“We use a technique that has very long baseline interferometry. Radio waves from the Black Hole hit radio telescopes, where they are recorded with the position of atomic clocks, with only one second every 10 million years. When you register these radio waves so precisely, you can store them on hard drives or send them to a central facility where they can be combined precisely. It is exactly the same way that a mirror uses an optical telescope reflected by perfect synchronicity to a single focus. When we do this, we can synthesise a telescope that has the resolving power, as though we had one the size of the distance between these telescopes, truly turning the Earth into a virtual telescope. However, even this broad global network is not enough by itself to make an image. The key is that the Earth turns. In April 2017, all the dishes swiveled, turned and stared at M87, the galaxy 55 million light-years away,” Doeleman added.

This daunting task could only be successful through the imagination and dedication of science around the world, willing to collaborate to achieve a huge goal. “No single telescope on the Earth has the sharpness to create an un-blurred definitive image of the Black Hole. This team did what all good researchers do, they innovated. This was a huge task, one that involved overcoming numerous technical difficulties. It was an endeavor so remarkable that NSF has invested $28 million in more than a decade, joined by many other organisations in our support, as these researchers shaped their idea into reality. The event horizon project shows the power of collaboration, convergence and shared resources, allowing us to tackle the universe’s biggest mysteries,” said France Cordova, Director, and NSF, who believes the image, will demonstrate an imprint on people’s memories.

The challenges in the way were not just at technical and scientific levels, but also at the cosmic level which were pretty out of hand. “Also, there were some very interesting cosmic coincidences needed. Take for example the hot gas swirling around the Black Hole. Photon has to leave from the horizon, travel through the hot gas to the Black Hole and the light rays of a millimeter length, then that has to propagate 60,000 years through the galaxy and another 55 million years to intergalactic space. Then it winds up in the Earth’s atmosphere where there is its greatest enemy. The greatest danger is that it will be absorbed by water vapour in our own atmosphere. The telescope allows us to see what has traveled to us so far. It just takes light 55 million years to get here, so when we see M87 in this image you saw, that is what it looked like 55 million years ago,” said Doeleman. A light year is a measure of the total distance that a beam of light, moving in a straight line takes to travel in one year.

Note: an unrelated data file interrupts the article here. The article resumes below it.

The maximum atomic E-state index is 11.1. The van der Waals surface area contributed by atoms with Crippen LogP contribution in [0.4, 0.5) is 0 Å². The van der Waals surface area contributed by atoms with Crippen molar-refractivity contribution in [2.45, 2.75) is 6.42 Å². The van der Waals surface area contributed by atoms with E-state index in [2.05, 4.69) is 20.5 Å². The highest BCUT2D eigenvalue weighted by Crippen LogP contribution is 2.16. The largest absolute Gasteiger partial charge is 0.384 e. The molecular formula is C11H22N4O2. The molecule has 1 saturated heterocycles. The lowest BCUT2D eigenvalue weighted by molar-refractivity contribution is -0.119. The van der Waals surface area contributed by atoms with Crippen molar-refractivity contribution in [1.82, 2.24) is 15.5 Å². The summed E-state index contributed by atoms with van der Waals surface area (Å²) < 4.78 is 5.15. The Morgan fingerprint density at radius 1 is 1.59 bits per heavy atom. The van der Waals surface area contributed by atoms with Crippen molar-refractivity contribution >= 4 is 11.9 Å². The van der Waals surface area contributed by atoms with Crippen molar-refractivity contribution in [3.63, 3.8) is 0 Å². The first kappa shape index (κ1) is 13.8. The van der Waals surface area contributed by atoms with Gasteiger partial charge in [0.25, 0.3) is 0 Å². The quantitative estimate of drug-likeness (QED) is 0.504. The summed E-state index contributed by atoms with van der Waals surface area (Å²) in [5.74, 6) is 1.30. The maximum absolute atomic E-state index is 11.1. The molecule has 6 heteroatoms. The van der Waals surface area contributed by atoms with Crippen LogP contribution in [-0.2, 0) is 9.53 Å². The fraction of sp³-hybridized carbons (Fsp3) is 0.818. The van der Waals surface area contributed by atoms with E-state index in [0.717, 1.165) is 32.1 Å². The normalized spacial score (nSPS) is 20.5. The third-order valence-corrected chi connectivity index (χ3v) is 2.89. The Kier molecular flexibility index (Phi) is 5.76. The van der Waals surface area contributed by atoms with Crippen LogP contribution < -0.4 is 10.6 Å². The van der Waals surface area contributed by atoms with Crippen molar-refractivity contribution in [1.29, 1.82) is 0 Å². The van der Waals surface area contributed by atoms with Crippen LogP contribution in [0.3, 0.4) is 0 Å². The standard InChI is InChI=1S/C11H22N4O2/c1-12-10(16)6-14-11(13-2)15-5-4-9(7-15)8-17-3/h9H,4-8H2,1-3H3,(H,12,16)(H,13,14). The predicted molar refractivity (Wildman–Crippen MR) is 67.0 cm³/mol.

“Getting the site to work isn’t the end of the process, we also had to test them all because you really only get one shot. So, we spent years taking site by site, pairing them up and making sure that the observations would work. The last of these observations was in January 2017. By March 2017, we knew that it worked and we were ready to go. The image shown is from April 2017. But even with all of that in place, we still had to wait for the weather. We have to have good weather in Hawaii and Spain at the same time and Arizona in the South Pole. In 2017, we were very lucky. At the end of that, more than half a tonne of hard drives were recorded. It is equivalent to the entire selfie collection over a lifetime for 40,000 people. The image you saw isn’t that in size, it is a few hundred kilobytes, so our data analysis has to collapse this data into an image that is more than one billion times smaller,” said Dan Marrone, the Associate Professor of Astronomy at the University of Arizona. During the centennial year of the historic an experiment that first confirmed Einstein’s general relativity, this EHT’s accomplishment has allowed scientists a new way to study the most extreme objects in the Universe predicted by this theory.

EXPERTS SAY...

“M87 was catching at a quiet point, which we can tell from historical multi-wavelength, I think we just got lucky, had it been flaring, we might have seen something that would have blocked the Hole as well.”
—Sera Markoff, Professor of Theoretical Astrophysics, University of Amsterdam

“There are a lot of clichés that get thrown around when talking about big scientific discoveries. Words like “breakthrough” or “game-changing” are often used. They grab people’s attention, but it’s fairly rare that they apply. Today’s announcement of the first image ever taken of a Black Hole, more precisely, of its shadow, truly rises up to that standard,”
—NASA’s ChandraXRay Observatory wrote about the Black Hole image capture

EINSTEIN’S THEORY

A century ago, astronomers proved that light bends around the Sun as Einstein predicted and around the same time this year, Einstein’s general theory of relativity has found evidence. “Einstein’s equation about his description of gravity, is fundamentally one of the most beautiful and serious theories we have even when history abounds around Black Holes,” Avery Broderick, Associate Faculty, Perimeter Institute & the University of Waterloo added. Known for its incredibly graceful, beautiful and accurate description of how the cosmos works, the general theory of relativity predicts that light coming from a strong gravitational field should have its wavelength shifted to larger values, what astronomers call a “red shift”.